As far as my stomach was concerned, it was enough to call it a home.
To be perfectly honest, I once thought I was born to be a nomad. It was the 2010 hipster thinking I had then I remember the nomadic life may or may not include the following: packing thoroughly, bulky and impossible-to-carry-in-one-hand travel bags, being constantly on the run lest I miss my flight, cooking for myself (GOD FORBID) and always changing homes. Hah, nope. Might not be for me.
Yangcheon Hyanggyo (took me a week of living there to finally get the hang of saying it) was the exact opposite of how our neighborhood in the Philippines is. I’m not gonna lie and tell you that I had the grandest time making friends and whatnot because I didn’t – not in this neighborhood at least. I didn’t even get to know deeply one single neighbor I had (I asked a neighbor one time how and where to throw away my garbage – so much for getting to know someone deeply huh). In the Philippines I knew almost everybody I was living with.
It’s safe to say though that I still found myself calling Yangcheon Hyanggyo another home I had in the world. A tiny piece of land where I make my way to after a long tiring day of walking around and taking photographs. I ate a scrumptious meal one rainy day on an ahjumma-owned restaurant, ate tteokbokki, and bought groceries. As far as my stomach was concerned, it was enough to call it a home.
The nieghborhood housed a beautiful park nearby where the older generation spend most of their afternoons in, walking and eating – THE LIFE, I’m telling you. Out of nowhere, as I sipped my coffee, I’d catch a glimpse of office workers wearing their stylish Adidas slippers off to get some lunch which is something normal in Korea by the way.
Speaking of making friends, I remember making one in the form of an ahjussi bus driver. I may have looked a little too touristy having a camera hanging over my neck and the constant checking of my KakaoBus app to know where the hell I had to go. I have this love-hate relationship towards bus drivers in Korea but for this one in particular, I had a decent time with. I was on my first real day of exploration and of course like the criminal that I am I had to start somewhere close to where I was currently living (saying that gave me the chills – ok, maybe the nomad life IS for me). As the bus went on and on to the different stops, the driver made a full stop on a cramped street and suddenly made his way towards where I was seated. He’s going to kill me, ohmygod. Why did I watch all those crime Korean dramas again? My narcissistic self remembered there was a guy a few seats away from me. Okay, we’re safe. For now.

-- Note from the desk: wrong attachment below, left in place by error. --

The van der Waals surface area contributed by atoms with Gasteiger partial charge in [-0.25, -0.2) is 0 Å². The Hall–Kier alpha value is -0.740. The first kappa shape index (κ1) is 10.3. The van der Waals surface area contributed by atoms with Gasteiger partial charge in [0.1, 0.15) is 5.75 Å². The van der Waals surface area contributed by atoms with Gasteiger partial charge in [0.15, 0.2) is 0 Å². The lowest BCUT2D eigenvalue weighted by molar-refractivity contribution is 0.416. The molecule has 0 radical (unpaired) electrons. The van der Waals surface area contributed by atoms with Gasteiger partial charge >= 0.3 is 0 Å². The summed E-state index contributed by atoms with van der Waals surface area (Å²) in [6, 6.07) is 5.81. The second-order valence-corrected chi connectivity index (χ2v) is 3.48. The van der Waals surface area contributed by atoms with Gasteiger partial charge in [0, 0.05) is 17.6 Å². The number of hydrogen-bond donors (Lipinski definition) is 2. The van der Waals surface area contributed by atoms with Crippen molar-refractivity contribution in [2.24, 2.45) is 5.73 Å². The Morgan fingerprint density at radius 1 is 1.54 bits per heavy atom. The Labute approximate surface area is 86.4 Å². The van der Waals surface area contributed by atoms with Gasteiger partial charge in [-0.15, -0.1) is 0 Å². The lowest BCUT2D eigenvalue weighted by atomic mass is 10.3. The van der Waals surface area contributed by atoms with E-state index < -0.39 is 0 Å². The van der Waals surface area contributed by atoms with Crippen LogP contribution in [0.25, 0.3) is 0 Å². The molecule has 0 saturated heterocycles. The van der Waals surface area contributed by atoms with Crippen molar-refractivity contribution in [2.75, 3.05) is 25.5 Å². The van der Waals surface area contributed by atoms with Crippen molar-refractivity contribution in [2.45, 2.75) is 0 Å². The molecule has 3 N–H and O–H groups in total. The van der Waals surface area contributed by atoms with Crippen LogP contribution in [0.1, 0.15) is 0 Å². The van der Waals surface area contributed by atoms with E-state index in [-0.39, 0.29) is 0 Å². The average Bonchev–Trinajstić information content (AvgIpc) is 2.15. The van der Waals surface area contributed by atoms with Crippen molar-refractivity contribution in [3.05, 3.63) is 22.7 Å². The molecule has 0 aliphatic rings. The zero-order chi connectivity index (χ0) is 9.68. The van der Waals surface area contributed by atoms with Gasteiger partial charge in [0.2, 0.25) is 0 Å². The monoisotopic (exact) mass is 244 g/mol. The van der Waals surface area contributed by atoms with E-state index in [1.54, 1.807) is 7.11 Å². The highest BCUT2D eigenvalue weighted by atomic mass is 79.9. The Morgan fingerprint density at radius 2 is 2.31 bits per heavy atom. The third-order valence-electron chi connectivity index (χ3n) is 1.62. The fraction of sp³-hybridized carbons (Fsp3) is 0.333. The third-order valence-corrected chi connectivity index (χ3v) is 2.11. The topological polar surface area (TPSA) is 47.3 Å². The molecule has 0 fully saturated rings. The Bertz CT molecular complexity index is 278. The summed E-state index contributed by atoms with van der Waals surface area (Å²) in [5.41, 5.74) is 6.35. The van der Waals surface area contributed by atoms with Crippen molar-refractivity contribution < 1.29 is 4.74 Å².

“First time here?” the driver asked.
“Ah, no, not really.” we were talking in Korean and I was half patting myself on the back and half brain-exploding searching for all the right words.
“Where are you from?”
“The Philippines.” I said that almost too enthusiastically but at least the driver had a reason to smile at me and say he’s been to Manila before.
But before I could even begin to form a question on how he liked my country, we had to get going on the road again as more people have climbed the bus. Apparently that particular stop was like a “terminal”.
Now that I think about it, going back to Yangcheon Hyanggyo to live there again wouldn’t be so bad. Obviously living in a place for 3 weeks is just enough warm up to opening your eyes and trying to fit yourself. To actually get to know almost all your neighbors and navigate the area like the back of your hand is a totally different story (aka 6 months to a year).
And Yangcheon Hyanggyo, even if the ttekbokki ahjumma did not know where the nearest Han River park is, I still love you.